I’m still trying to wrap my mind around the fact that an entire urban area with a population of 1 million was put under lockdown to track down a confused and deluded nineteen year old mass murderer. On the one hand, if a lunatic was out at large on a murderous rampage, I’m pretty sure that I would have stayed at home and made sure the doors and windows were locked. On the other hand it makes no sense, even frightening when one considers the power of a state apparatus to close down an urban system. For more Boston pictures, see here. What strikes me most is how, in the interest of protecting innocent human life, the public visual field comprising an entire urban area has been scrubbed of human life.
People are commenting about the full reach of the surveillance state, and the control of populations. This is what, in the world of critical theory, goes by the name of bio-politics or bio-power. Its theory has a lot to do with Foucault and Agamben. Part of the theory is that the modern period marks a new and extensive threshold over the powers of social control, discipline, and regulation. About this, I wonder. At a symposium at Syracuse the other week, someone mentioned, or perhaps I remarked to myself (I forget which), that the norm in human history was one in which, in every social organization, everyone was always under the eye of everyone else. This would be true of the most archaic group systems, as well as village life. Even in ancient and medieval cities, this must have been probably true, given how small they were. The exception to the rule was the last 100 years or so when masses and masses of people left the countryside for large metropolitan settings. The metropolis once seemed to afford a measures of privacy and freedom mixed with anonymity and anomie. Historically, those same social systems began to develop the kinds of disciplinary technologies, based on imaging and computing technologies, that have now re-created, or re-designed those old systems of social control in which everyone knew and could track everyone else.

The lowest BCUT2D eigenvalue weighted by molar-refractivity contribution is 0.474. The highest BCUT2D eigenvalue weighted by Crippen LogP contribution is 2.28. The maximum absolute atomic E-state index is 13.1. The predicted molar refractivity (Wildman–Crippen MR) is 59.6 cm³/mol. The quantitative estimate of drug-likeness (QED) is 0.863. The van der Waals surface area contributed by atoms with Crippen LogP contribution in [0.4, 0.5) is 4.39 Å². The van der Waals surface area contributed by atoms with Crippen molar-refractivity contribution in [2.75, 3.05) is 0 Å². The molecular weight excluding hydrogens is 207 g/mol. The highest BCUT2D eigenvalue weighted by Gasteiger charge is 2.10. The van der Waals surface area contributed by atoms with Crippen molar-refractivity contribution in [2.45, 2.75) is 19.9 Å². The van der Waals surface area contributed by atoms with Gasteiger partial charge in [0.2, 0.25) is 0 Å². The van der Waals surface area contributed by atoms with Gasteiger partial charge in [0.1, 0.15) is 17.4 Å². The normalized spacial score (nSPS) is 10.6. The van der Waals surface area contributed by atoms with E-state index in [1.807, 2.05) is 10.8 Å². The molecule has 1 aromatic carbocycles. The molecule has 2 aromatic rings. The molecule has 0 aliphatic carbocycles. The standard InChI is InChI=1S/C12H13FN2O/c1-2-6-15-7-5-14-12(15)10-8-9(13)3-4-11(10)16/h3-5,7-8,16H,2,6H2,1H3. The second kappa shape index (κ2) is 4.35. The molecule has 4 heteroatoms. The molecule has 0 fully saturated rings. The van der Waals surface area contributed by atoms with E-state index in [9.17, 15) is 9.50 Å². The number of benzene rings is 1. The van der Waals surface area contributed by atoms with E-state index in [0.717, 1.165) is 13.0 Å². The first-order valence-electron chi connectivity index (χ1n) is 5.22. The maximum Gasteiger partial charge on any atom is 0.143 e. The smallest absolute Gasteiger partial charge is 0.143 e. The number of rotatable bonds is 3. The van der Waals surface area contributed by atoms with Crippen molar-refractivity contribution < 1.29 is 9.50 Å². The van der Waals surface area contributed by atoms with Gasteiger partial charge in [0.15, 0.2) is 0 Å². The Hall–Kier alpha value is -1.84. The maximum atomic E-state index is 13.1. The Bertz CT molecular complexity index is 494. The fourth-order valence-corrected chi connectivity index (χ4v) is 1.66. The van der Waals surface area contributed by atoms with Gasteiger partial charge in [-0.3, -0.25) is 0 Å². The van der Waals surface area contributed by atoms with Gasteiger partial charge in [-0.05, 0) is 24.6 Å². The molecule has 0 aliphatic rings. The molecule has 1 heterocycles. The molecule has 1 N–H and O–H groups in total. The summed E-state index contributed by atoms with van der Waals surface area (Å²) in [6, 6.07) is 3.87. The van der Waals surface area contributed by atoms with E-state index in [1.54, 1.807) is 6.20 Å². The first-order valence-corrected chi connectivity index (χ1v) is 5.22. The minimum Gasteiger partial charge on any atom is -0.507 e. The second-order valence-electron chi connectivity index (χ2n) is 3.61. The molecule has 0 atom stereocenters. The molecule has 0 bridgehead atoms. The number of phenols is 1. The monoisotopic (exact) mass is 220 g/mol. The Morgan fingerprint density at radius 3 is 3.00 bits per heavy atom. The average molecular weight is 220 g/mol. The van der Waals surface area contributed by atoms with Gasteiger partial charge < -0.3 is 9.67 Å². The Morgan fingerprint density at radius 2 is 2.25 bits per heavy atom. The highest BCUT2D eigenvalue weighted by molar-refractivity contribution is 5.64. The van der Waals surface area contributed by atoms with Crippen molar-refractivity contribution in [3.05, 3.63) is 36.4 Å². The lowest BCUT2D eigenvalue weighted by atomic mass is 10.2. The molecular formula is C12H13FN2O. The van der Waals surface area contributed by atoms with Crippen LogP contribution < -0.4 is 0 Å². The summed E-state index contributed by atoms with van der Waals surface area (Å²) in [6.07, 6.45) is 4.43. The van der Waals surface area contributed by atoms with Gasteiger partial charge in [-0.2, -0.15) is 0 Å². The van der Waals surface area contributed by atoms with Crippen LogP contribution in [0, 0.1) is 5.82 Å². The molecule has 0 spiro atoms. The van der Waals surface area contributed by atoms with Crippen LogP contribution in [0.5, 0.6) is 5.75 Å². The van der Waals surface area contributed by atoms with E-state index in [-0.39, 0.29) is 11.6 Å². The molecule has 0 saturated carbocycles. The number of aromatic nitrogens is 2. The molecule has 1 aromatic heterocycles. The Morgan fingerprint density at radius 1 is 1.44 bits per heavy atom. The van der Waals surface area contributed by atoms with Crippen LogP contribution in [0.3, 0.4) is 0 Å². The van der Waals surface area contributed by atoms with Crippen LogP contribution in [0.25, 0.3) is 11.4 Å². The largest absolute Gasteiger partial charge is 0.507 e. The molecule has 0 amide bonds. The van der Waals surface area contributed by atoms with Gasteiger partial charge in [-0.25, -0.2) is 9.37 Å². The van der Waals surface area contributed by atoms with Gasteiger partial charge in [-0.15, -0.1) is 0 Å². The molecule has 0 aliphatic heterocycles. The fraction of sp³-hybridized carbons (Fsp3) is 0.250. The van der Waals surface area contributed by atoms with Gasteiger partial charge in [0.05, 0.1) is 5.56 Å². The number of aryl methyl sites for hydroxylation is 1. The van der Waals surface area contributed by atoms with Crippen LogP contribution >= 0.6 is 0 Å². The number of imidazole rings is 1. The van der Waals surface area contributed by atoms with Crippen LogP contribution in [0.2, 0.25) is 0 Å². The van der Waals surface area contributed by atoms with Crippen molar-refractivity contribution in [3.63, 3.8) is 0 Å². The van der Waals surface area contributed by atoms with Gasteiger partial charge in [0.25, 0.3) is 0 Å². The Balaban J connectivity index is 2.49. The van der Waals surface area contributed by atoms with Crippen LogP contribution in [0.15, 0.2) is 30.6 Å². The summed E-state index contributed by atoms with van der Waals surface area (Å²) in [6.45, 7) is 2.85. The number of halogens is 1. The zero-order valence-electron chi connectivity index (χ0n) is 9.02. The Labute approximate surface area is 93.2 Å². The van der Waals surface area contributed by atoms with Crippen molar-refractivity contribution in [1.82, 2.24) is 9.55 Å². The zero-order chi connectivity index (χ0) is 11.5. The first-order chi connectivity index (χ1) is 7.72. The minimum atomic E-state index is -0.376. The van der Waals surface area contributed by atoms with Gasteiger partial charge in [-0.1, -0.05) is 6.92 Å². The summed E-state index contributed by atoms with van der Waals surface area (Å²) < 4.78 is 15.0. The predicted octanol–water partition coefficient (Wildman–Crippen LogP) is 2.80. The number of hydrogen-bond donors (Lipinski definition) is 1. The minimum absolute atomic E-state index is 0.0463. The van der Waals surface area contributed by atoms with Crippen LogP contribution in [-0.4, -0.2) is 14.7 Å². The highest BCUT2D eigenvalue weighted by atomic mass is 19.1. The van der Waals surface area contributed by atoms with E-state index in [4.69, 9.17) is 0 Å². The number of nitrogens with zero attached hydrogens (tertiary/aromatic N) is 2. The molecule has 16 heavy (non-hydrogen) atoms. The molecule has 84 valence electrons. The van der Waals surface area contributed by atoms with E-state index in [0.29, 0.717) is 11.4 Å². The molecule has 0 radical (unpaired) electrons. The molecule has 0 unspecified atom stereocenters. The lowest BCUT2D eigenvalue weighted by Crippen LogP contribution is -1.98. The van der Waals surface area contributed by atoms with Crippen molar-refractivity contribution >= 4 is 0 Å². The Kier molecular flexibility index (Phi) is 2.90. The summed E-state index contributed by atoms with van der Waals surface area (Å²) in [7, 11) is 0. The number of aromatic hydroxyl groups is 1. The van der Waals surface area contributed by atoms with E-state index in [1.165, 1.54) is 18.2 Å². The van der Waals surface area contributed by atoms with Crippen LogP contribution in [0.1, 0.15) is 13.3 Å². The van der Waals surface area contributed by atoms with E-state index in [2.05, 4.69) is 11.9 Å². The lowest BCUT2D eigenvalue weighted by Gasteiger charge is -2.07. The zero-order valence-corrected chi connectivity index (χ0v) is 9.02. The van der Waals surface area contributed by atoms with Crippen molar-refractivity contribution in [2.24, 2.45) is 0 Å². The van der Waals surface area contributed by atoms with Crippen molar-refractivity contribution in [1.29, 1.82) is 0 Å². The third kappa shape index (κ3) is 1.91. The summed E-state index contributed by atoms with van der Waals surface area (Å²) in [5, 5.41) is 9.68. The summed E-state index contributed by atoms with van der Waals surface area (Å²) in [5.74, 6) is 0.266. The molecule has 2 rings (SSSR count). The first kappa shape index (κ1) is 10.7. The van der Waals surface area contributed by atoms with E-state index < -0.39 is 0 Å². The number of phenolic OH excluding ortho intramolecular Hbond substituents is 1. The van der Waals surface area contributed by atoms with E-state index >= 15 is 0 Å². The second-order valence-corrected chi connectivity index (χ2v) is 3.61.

The difference between modern and pre-modern systems of social control, and it’s an important one, has to do with demographic scale. Populations and information are more massive than anything ever imaginable. It’s a new and dangerous world. But I’m going to be naïve here and maintain that constitutional, representative democratic systems based on check and balances are still the best political systems because they allow “us” “citizens” the ability to check and regulate the very disciplinary technologies that allow their operators to check and regulate us. Information is double edged. On the one hand, it grants immense power to its operators. On the other hand, the information is always insecure insofar as the information is porous, not under the firm control of any one single group of operators.
The picture of the ATF officer apprehending Dzhokhar Tsarnaev reminded me of related phenomena. In these kinds of mass bio-political systems, what we identify as “human” is distributed across a range of related creaturely topoi, namely the “machine” and the “monster.” In the photograph, Tsarnaev would be the monster. As for the machine, that would be the ATF officer, equipped, supported, buttressed as he is by all types of high tech technologies, including artificial illumination and other visualization technologies, infrared imaging devices, communication systems, robotics, and weaponry. In the photograph, the officer seems carefully to hover over the body of the monster, bloodied and prone.
It seems to me that today the potential for harm and the potential for control mirror each other. Others will feel differently and more suspiciously, but in this case, my sympathies, while they do not preclude the monster, are largely with the machine, whose purpose is intended, in this particular instance, to protect human life from mass harm. In either case, monsters and machines would seem to belong to each other, almost intimately.